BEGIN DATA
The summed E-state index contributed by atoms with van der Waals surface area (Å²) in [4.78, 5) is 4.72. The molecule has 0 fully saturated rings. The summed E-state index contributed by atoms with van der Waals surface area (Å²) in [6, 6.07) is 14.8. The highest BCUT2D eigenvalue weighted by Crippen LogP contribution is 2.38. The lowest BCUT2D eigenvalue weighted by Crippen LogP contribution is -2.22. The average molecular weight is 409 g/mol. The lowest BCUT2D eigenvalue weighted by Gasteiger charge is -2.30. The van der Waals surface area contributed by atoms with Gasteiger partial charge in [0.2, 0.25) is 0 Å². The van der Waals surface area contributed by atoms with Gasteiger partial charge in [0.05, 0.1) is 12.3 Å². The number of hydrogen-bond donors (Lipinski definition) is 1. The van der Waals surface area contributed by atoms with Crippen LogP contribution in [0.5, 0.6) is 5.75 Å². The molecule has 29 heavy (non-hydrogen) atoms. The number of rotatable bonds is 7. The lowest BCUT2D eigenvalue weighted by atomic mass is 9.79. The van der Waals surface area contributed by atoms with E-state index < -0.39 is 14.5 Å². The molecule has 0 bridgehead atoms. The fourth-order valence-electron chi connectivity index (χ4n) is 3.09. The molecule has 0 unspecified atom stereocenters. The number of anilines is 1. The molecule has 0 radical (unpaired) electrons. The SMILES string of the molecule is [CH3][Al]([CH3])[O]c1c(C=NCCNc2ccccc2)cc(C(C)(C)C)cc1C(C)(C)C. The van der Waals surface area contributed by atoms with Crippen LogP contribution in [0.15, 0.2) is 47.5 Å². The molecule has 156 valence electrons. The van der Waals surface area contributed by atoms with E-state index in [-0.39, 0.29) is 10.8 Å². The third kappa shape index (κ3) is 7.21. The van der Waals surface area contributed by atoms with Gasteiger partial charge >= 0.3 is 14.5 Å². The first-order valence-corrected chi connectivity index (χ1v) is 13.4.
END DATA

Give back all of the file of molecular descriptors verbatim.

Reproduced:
The summed E-state index contributed by atoms with van der Waals surface area (Å²) in [4.78, 5) is 4.72. The molecule has 0 fully saturated rings. The summed E-state index contributed by atoms with van der Waals surface area (Å²) in [6, 6.07) is 14.8. The highest BCUT2D eigenvalue weighted by Crippen LogP contribution is 2.38. The lowest BCUT2D eigenvalue weighted by Crippen LogP contribution is -2.22. The average molecular weight is 409 g/mol. The lowest BCUT2D eigenvalue weighted by Gasteiger charge is -2.30. The van der Waals surface area contributed by atoms with Gasteiger partial charge in [0.2, 0.25) is 0 Å². The van der Waals surface area contributed by atoms with Gasteiger partial charge in [0.05, 0.1) is 12.3 Å². The number of hydrogen-bond donors (Lipinski definition) is 1. The van der Waals surface area contributed by atoms with Crippen LogP contribution in [0.5, 0.6) is 5.75 Å². The molecule has 29 heavy (non-hydrogen) atoms. The number of rotatable bonds is 7. The lowest BCUT2D eigenvalue weighted by atomic mass is 9.79. The van der Waals surface area contributed by atoms with E-state index < -0.39 is 14.5 Å². The molecule has 0 bridgehead atoms. The fourth-order valence-electron chi connectivity index (χ4n) is 3.09. The molecule has 0 unspecified atom stereocenters. The number of anilines is 1. The molecule has 0 radical (unpaired) electrons. The SMILES string of the molecule is [CH3][Al]([CH3])[O]c1c(C=NCCNc2ccccc2)cc(C(C)(C)C)cc1C(C)(C)C. The van der Waals surface area contributed by atoms with Crippen LogP contribution in [0.15, 0.2) is 47.5 Å². The molecule has 156 valence electrons. The van der Waals surface area contributed by atoms with E-state index in [-0.39, 0.29) is 10.8 Å². The third kappa shape index (κ3) is 7.21. The van der Waals surface area contributed by atoms with Gasteiger partial charge >= 0.3 is 14.5 Å². The first-order valence-corrected chi connectivity index (χ1v) is 13.4.